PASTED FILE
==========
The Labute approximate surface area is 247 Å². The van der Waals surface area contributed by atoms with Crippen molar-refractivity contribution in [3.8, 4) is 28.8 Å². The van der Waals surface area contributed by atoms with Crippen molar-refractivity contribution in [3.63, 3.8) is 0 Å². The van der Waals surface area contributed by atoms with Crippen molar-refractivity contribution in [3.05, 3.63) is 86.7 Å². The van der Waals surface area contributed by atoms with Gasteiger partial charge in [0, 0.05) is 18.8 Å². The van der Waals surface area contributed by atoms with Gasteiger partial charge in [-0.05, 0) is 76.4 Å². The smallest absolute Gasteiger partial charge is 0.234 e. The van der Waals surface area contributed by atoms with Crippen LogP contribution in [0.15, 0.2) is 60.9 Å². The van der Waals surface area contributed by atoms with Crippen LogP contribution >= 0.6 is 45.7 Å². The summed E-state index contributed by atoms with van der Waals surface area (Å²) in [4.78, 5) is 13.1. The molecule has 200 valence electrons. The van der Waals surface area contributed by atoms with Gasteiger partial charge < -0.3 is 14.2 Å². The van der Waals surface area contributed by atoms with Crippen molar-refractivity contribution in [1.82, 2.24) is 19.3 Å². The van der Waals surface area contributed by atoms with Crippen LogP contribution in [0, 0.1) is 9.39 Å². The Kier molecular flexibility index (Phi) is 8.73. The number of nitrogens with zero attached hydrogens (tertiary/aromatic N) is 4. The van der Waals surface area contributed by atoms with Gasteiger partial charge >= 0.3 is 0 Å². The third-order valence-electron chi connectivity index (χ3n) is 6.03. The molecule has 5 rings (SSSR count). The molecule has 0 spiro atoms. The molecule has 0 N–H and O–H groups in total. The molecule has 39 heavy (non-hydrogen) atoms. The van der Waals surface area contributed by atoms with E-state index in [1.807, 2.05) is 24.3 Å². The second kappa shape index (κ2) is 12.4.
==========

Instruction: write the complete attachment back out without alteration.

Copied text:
The Labute approximate surface area is 247 Å². The van der Waals surface area contributed by atoms with Crippen molar-refractivity contribution in [3.8, 4) is 28.8 Å². The van der Waals surface area contributed by atoms with Crippen molar-refractivity contribution in [3.63, 3.8) is 0 Å². The van der Waals surface area contributed by atoms with Crippen molar-refractivity contribution in [3.05, 3.63) is 86.7 Å². The van der Waals surface area contributed by atoms with Gasteiger partial charge in [0, 0.05) is 18.8 Å². The van der Waals surface area contributed by atoms with Gasteiger partial charge in [-0.05, 0) is 76.4 Å². The smallest absolute Gasteiger partial charge is 0.234 e. The van der Waals surface area contributed by atoms with Crippen LogP contribution in [0.15, 0.2) is 60.9 Å². The van der Waals surface area contributed by atoms with Crippen LogP contribution >= 0.6 is 45.7 Å². The summed E-state index contributed by atoms with van der Waals surface area (Å²) in [4.78, 5) is 13.1. The molecule has 200 valence electrons. The van der Waals surface area contributed by atoms with Gasteiger partial charge < -0.3 is 14.2 Å². The van der Waals surface area contributed by atoms with Crippen molar-refractivity contribution in [1.82, 2.24) is 19.3 Å². The van der Waals surface area contributed by atoms with Crippen LogP contribution in [0, 0.1) is 9.39 Å². The Kier molecular flexibility index (Phi) is 8.73. The number of nitrogens with zero attached hydrogens (tertiary/aromatic N) is 4. The van der Waals surface area contributed by atoms with Gasteiger partial charge >= 0.3 is 0 Å². The third-order valence-electron chi connectivity index (χ3n) is 6.03. The molecule has 5 rings (SSSR count). The molecule has 0 spiro atoms. The molecule has 0 N–H and O–H groups in total. The molecule has 39 heavy (non-hydrogen) atoms. The van der Waals surface area contributed by atoms with E-state index in [1.807, 2.05) is 24.3 Å². The second kappa shape index (κ2) is 12.4.